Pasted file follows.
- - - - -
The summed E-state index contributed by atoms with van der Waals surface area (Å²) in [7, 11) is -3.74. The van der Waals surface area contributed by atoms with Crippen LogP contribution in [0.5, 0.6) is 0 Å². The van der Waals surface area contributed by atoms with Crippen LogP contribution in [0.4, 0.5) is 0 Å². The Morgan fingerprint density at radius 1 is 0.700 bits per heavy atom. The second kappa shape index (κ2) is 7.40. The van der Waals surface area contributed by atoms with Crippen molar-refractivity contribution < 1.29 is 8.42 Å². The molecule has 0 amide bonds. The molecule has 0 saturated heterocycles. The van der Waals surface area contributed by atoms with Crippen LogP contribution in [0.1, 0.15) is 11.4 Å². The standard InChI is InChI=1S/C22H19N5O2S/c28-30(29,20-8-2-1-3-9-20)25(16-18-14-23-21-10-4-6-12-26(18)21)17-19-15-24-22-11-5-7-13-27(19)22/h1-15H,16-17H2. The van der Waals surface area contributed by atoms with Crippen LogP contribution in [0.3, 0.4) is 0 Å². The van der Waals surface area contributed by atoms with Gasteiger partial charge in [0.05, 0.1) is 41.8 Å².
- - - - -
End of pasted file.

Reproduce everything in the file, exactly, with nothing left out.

The summed E-state index contributed by atoms with van der Waals surface area (Å²) in [7, 11) is -3.74. The van der Waals surface area contributed by atoms with Crippen LogP contribution in [0.5, 0.6) is 0 Å². The van der Waals surface area contributed by atoms with Crippen LogP contribution in [0.4, 0.5) is 0 Å². The Morgan fingerprint density at radius 1 is 0.700 bits per heavy atom. The second kappa shape index (κ2) is 7.40. The van der Waals surface area contributed by atoms with Crippen molar-refractivity contribution < 1.29 is 8.42 Å². The molecule has 0 amide bonds. The molecule has 0 saturated heterocycles. The van der Waals surface area contributed by atoms with Crippen LogP contribution in [0.1, 0.15) is 11.4 Å². The standard InChI is InChI=1S/C22H19N5O2S/c28-30(29,20-8-2-1-3-9-20)25(16-18-14-23-21-10-4-6-12-26(18)21)17-19-15-24-22-11-5-7-13-27(19)22/h1-15H,16-17H2. The van der Waals surface area contributed by atoms with Crippen LogP contribution in [0.3, 0.4) is 0 Å². The van der Waals surface area contributed by atoms with Gasteiger partial charge in [0.05, 0.1) is 41.8 Å².